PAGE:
Corporate scandals, the threat of war in the Middle East and a sagging stock market are squeezing the flow of funds from foundations and other charitable donors across the nation. As a result, many worthwhile non-profit enterprises that depend on the generosity of these donors for survival are facing perilous times.
One of these organizations is Whirlwind Wheelchair International, a true jewel among the non-profits which is giving new hope and mobility to millions of disabled persons in the Third World. Whirlwind is the brainchild of Ralf Hotchkiss, a MacArthur Genius Award winner. Working out of the WWI Center at San Francisco State University, Hotchkiss has traveled around the world setting up workshops and training workers to make low-cost durable wheelchairs out of locally-available materials.
Hotchkiss, himself rendered a paraplegic in a motorcycle accident in high school, recognized that providing U. S. manufactured wheel chairs was impractical and unworkable for third world countries. First, the wheelchairs were too expensive, most costing $1,000 to $2,000. Secondly, the standard wheelchairs were built for paved sidewalks and ramps, not the rough rocky and steep paths of third world countries. Thirdly, parts for the wheelchairs were unavailable or prohibitively expensive making repairs virtually impossible.
In his travels, Hotchkiss is constantly designing and redesigning to meet special needs in the developing countries. He has come up with new specifications for wheelchairs that can provide mobility in mountainous regions. He has designed special wheelchairs for women and a separate configurations for children. And most importantly, he searches out available local materials that are affordable and easily adapted to wheelchairs.
Currently, Hotchkiss is completing the design and testing of an off-road chair designed for ultra-rugged terrain. It meets all the standard indoor and outdoor criteria, but it can travel on slopes twice as steep as those deemed safe for a standard chair. A unique X-brace feature allows height/width flexibility so that the chair can “grow” as its owner grows from child to adult.
Hotchkiss explains the importance of using local components this way: “…it’s much much better to start with wheelchairs built in the country made out of bicycle parts that are available locally, tubing that’s available locally, canvass, and then whenever anything breaks you don’t have to send it to the factory for spare parts, you just go to the local blacksmith and while you wait they can make any part.”
Workshops with citizens trained by Hotchkiss are operating in two dozen developing countries including Zimbabwe, Sri Lanka, Uganda, Vietnam, Cambodia, Palestine, Guatemala, Honduras, among others. And Whirlwind Wheelchair is continuing to reach out-and to liberate-the disabled in remote parts of the world.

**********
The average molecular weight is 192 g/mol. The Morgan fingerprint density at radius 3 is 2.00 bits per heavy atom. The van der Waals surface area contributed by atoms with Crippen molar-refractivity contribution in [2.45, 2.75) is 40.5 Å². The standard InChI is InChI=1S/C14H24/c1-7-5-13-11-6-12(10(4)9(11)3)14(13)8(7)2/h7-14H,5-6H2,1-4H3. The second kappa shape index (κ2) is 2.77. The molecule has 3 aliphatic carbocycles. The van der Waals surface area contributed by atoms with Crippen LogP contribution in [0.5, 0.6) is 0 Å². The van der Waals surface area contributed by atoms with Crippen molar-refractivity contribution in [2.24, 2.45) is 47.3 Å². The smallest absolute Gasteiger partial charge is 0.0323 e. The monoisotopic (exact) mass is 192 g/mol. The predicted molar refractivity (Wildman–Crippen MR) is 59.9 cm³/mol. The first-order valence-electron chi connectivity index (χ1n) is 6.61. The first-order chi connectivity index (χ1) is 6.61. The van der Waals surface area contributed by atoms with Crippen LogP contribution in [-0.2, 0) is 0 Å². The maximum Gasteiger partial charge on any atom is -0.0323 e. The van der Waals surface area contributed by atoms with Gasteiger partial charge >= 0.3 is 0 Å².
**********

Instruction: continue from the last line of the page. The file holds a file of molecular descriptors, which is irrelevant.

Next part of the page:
The need for wheelchairs-affordable, durable and easily repaired wheelchairs-is staggering, particularly in countries ravaged by polio and preventable amputations. Whirlwind Wheelchair International estimates that twenty million people in developing countries need wheelchairs. Yet, only one percent own or have access to such transport.
In many of the countries which lack adequate supplies of workable wheelchairs, the disabled must be dragged, carried or left behind.
Whirlwind Wheelchair International at San Francisco State College has proven its worth. It has what is perhaps the world’s most creative and imaginative designer and technical director of wheelchair technology in Ralf Hotchkiss. And WWI is fulfilling a clear and demonstrated need to provide mobility for the disabled-a necessity for a full and productive life for our fellow citizens around the world.
Yet this great success story may have a sad final chapter unless funding can be maintained. Not only does the Whirlwind Wheelchair face a fall off of contributions from foundations and other donors as the stock market drops and economic uncertainties mount, but its home base of San Francisco State University has been hit by cuts in the California state funding of education. That means funding cuts for Whirlwind Wheelchair International as well.
Despite the concern about the stock market and other economic uncertainties, it is inconceivable that this rich nation would let such a wonderful and successful project as “liberation for the disabled” wither for the lack of funds.
If you want to make a charitable contribution or want more information on Whirlwind Wheelchair International write them at 2600 Holloway Avenue, San Francisco, California 94132. The web address is http://whirlwind.sfsu.edu